Google



  • I don't know about you, but I know a number of people (myself included) that use several of googles products, and they have always been easy to get to by just going to www.google.com and selecting from the list at the top. So what do google do in the infinite wisdom? They hide that bar until you move the mouse and then gradually fade in the items over a number of seconds. I mean, WTF? I now have to bookmark the places I use or suffer a delay every time I wish to use such a feature. 

    WTF have you done that Google?! Did you really think there were that many people confused by the one strip of text at the top when you have that huge logo in the centre?! Did you really think people would use alternative search engines because of the useful bar? WTF were you thinking! 

    I know it's completely useless to post such comments on googles own forums, as we know Google don't read them, or at least, don't care about what people write. You can thousands of people complaining and they never write a single reply and just ignore everyone. "We do it our way, if you don't like it, go somewhere else". I think a number of people may well just do that ! First you FUBAR GMAIL, and now you do the same to the "hub". 

    </rant>



  •  That's high-grade ranting, but:

    - What are you talking about?  The bar's still there for me, and I don't see any options to hide it.

    - What have they done that you consider to have FUBARed gmail?



  • @Mole said:

    I don't know about you, but I know a number of people (myself included) that use several of googles products, and they have always been easy to get to by just going to www.google.com and selecting from the list at the top. So what do google do in the infinite wisdom? They hide that bar until you move the mouse and then gradually fade in the items over a number of seconds. I mean, WTF? I now have to bookmark the places I use or suffer a delay every time I wish to use such a feature. 

    WTF have you done that Google?! Did you really think there were that many people confused by the one strip of text at the top when you have that huge logo in the centre?! Did you really think people would use alternative search engines because of the useful bar? WTF were you thinking! 

    I know it's completely useless to post such comments on googles own forums, as we know Google don't read them, or at least, don't care about what people write. You can thousands of people complaining and they never write a single reply and just ignore everyone. "We do it our way, if you don't like it, go somewhere else". I think a number of people may well just do that ! First you FUBAR GMAIL, and now you do the same to the "hub".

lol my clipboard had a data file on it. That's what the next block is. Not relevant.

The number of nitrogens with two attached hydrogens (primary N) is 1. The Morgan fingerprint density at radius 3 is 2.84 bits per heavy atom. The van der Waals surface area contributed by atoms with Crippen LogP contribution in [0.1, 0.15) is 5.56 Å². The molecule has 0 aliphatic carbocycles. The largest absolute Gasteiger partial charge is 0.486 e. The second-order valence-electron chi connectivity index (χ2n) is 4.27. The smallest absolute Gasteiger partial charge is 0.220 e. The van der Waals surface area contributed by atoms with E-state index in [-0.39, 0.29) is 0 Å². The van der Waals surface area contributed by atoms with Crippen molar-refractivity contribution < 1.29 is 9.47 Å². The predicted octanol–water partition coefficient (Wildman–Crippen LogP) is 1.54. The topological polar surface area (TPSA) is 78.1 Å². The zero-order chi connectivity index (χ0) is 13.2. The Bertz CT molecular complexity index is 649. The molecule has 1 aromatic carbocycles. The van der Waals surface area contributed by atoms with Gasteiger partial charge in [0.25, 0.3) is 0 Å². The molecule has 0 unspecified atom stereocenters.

</rant>

     

     

    Either they only do this in your localized version for some crazy reason, or your browser is somehow buggy.

    At least for me (Germany, FF 3.5.5) they actually do that fade-in thing but the whole animation takes less than a second as opposed to several seconds.

    What browser and plugins are you using? Maybe something is messing with JS's setTimeout()/setInterval() functions?



  • @PSWorx said:

    Either they only do this in your localized version for some crazy reason, or your browser is somehow buggy.

    At least for me (Germany, FF 3.5.5) they actually do that fade-in thing but the whole animation takes less than a second as opposed to several seconds.

    What browser and plugins are you using? Maybe something is messing with JS's setTimeout()/setInterval() functions?

    It appears instantly for me, but only once I move the mouse.  If I just let it sit there, it never appears.  I never used those links, but I find this to be annoying as well.  One of the things I like about Google is how simple the search page is.  I don't need fancy JS fade-in bullshit.  It adds nothing to the experience and is distracting.



  • @morbiuswilters said:

    One of the things I like about Google is how simple the search page is.  I don't need fancy JS fade-in bullshit.  It adds nothing to the experience and is distracting.

     

    If by "simple" you mean the UI design, this was a try to make it even simpler. If you mean the page's source code, uh, did you ever take a look at it?  They were already using all sorts of obfuscated compiled JS magic before this new change. (Valid HTML? I guess if you're powerful enough to get out your own browser you don't need to bother with that...)


    What I find annoying, though, is the specialized firefox home page. It's pretty much an exact copy of the standard home page - except that they removed the link to GMail for some reason. Which happens to be the only one of those links I'm actually using.



  • I'm getting this too, both on Firefox 3.5 and 3.0.  Don't really see the point: it makes the page look empty, the fade-in effect is annoying, and if you're not aware of it, the first thing you'll say is "WTF?  Where's the rest of the page?"

    Why they'd make this change is beyond me.  My guess is whoever is in charge of stuff like this said "yay flashy effects!" and it happened.  I hope this isn't a harbinger of unfortunate changes to come.



  •  @PSWorx said:

    What I find annoying, though, is the specialized firefox home page. It's pretty much an exact copy of the standard home page - except that they removed the link to GMail for some reason. Which happens to be the only one of those links I'm actually using.